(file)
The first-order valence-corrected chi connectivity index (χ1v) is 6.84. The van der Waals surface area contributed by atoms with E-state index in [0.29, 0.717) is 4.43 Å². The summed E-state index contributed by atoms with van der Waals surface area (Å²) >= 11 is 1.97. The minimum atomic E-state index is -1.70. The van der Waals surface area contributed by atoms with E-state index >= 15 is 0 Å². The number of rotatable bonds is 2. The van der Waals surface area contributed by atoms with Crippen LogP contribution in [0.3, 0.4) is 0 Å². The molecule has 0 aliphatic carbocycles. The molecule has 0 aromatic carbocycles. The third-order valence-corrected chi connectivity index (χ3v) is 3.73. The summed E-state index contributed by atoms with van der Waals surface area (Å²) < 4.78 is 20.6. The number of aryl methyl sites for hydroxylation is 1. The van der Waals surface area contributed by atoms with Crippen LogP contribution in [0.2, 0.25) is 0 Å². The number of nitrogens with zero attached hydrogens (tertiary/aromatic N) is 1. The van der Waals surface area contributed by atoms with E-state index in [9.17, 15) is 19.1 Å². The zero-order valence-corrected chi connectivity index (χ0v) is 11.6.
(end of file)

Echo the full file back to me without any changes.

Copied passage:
The first-order valence-corrected chi connectivity index (χ1v) is 6.84. The van der Waals surface area contributed by atoms with E-state index in [0.29, 0.717) is 4.43 Å². The summed E-state index contributed by atoms with van der Waals surface area (Å²) >= 11 is 1.97. The minimum atomic E-state index is -1.70. The van der Waals surface area contributed by atoms with E-state index >= 15 is 0 Å². The number of rotatable bonds is 2. The van der Waals surface area contributed by atoms with Crippen LogP contribution in [0.3, 0.4) is 0 Å². The molecule has 0 aliphatic carbocycles. The molecule has 0 aromatic carbocycles. The third-order valence-corrected chi connectivity index (χ3v) is 3.73. The summed E-state index contributed by atoms with van der Waals surface area (Å²) < 4.78 is 20.6. The number of aryl methyl sites for hydroxylation is 1. The van der Waals surface area contributed by atoms with Crippen LogP contribution in [0.2, 0.25) is 0 Å². The number of nitrogens with zero attached hydrogens (tertiary/aromatic N) is 1. The van der Waals surface area contributed by atoms with E-state index in [9.17, 15) is 19.1 Å². The zero-order valence-corrected chi connectivity index (χ0v) is 11.6.